Caliciviridae is a viral family composed of 11 genera of small non-enveloped viruses with non-segmented, linear, positive-sense ssRNA genome that ranges in size from 7.3–8.3 kb. Important animal pathogens that cause enteric and respiratory diseases are included in this family [30,31]. Few calicivirus-like sequences were identified in pools 1 and 2. All the contigs were closely related to Norovirus genus, specifically to norovirus GII and GI for pool 1 and norovirus GI for pool 2. Amino acid identity ranged from 70.1% to 96.3 % and 79.7% to 80.3%, with small contigs length of 419 to 501 and 441 to 447 nt, respectively (Figure 9). VP1 and VP2 amino acid sequences were not included in the phylogenetic analyses given the small contig length obtained.

3.7. Circoviridae

Recently submitted to taxonomic revision, circoviruses are small, non-enveloped viruses with circular ssDNA genome ranging between 1.7–2.3 kb in size that belong to the circular rep-encoding single-strand (CRESS) DNA virus group [32]. Vertebrate and invertebrate hosts have been described for these viruses, affecting especially avian and swine with the smallest known animal viral pathogens included in this group [33,34]. Circovirus-like sequences were detected in both pools and are closely related to Circovirus genus, specifically to beak and feather disease virus (BFDV). Partial and complete genome sequences were obtained. Amino acid identity ranged from 73.1% to 96.5% and contigs length between 308 and 1999 nt. Phylogenetic analyses were performed considering genome-wide pairwise identities as demarcation threshold in the group. Nucleotide identity between the isolate BR_DF (contig k199 22721), from the present study, and closest isolate, BFDV-U_PL-543_2008 (JX221029.1), was 94.9 % (Figure 10).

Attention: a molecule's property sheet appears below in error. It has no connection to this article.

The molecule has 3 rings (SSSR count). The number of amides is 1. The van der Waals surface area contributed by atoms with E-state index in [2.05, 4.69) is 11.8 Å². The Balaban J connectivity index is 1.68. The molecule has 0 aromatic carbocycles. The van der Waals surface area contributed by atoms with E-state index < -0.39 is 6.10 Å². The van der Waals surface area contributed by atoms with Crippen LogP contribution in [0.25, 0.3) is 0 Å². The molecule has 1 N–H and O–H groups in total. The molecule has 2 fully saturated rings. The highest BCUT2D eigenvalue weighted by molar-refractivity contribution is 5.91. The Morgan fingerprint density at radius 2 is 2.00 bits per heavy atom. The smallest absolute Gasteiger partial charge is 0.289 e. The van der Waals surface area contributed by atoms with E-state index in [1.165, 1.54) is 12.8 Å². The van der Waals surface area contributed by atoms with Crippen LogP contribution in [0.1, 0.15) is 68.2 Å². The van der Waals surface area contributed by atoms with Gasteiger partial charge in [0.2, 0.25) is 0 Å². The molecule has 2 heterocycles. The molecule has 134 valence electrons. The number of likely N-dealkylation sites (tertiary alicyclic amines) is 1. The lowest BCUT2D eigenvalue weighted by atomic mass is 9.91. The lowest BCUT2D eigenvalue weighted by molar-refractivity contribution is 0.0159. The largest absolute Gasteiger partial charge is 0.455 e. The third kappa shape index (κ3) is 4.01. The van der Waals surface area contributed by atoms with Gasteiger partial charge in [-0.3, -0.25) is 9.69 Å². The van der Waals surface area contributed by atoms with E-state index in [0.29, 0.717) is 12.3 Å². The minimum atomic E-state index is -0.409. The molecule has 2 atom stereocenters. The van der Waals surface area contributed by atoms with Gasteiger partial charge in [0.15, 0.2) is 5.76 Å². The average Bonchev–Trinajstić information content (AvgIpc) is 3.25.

3.8. Parvoviridae

Parvoviridae is a viral family of small non-enveloped ssDNA viruses with non-segmented and linear genome of 4–6.3 kb in size, involved in many clinical and subclinical animal infections. It is divided into subfamilies Densovirinae, found infecting arthropods, and Parvovirinae, that infect vertebrates [35,36]. For pool 1, the contigs length ranged from 319 to 4116 nt, showing amino acid identity from 28.9% to 84.5% with other parvoviruses. For pool 2, length varied from 120 to 4425 nt and amino acid identity from 44.0% to 84.8%. Viruses related to both subfamilies were present in pool 1 and are closely related to Ambidensovirus, Iteradensovirus, Dependoparvovirus, and Chapparvovirus genera. For pool 2, just viruses closely related to Parvovirinae (Dependoparvovirus and Chapparvovirus) were detected. Three nearly complete genome sequences were obtained (Figure 11). The conserved NS1 protein amino acid sequence is a demarcation criterion for the group and was used for phylogenetic analyses (Figure 12). The contigs k119 1463 and k119 15398 showed amino acid identity of 45.3% and 44.9% to turkey parvovirus TP1-2012/HUN (AHF54687.1), respectively. The contig k119 1997 and adeno-associated virus (YP_009552823.1) showed 42.7% amino acid identity. On the other hand, NS1 amino acid identity between k199 1463 and k119 15398 was 56.0% (Table 3).

3.9. Smacoviridae

Accepted very recently by ICTV, smacoviruses are a group of CRESS viruses with genomes ranging from 2.3–2.9 kb. They were identified by metagenomics in vertebrate faeces and insects and, so far, are not related to any animal disease. At present, the family Smacoviridae is divided into six genera [37]. Smacovirus-like sequences were found just in pool 1. All of them were closely related to Porprismacovirus genus, in which possible hosts include mammals and birds. Contigs length varied from 620 to 3091 nt and replication-associated protein (rep) amino acid identity with other smacoviruses ranged from 57.8% to 90.3%. Genome-wide identity between contig NODE 726 (MN175615) and the closest smacovirus, Lemur associated porprismacovirus 1 isolate SF5 (NC_026320.1), was 67.3% (Figure 13). Phylogenetic analyses were performed using genome-wide and rep amino acid sequence, since the capsid protein (CP) and the replication protein have different evolutionary histories due recombination in the family (Figure 14).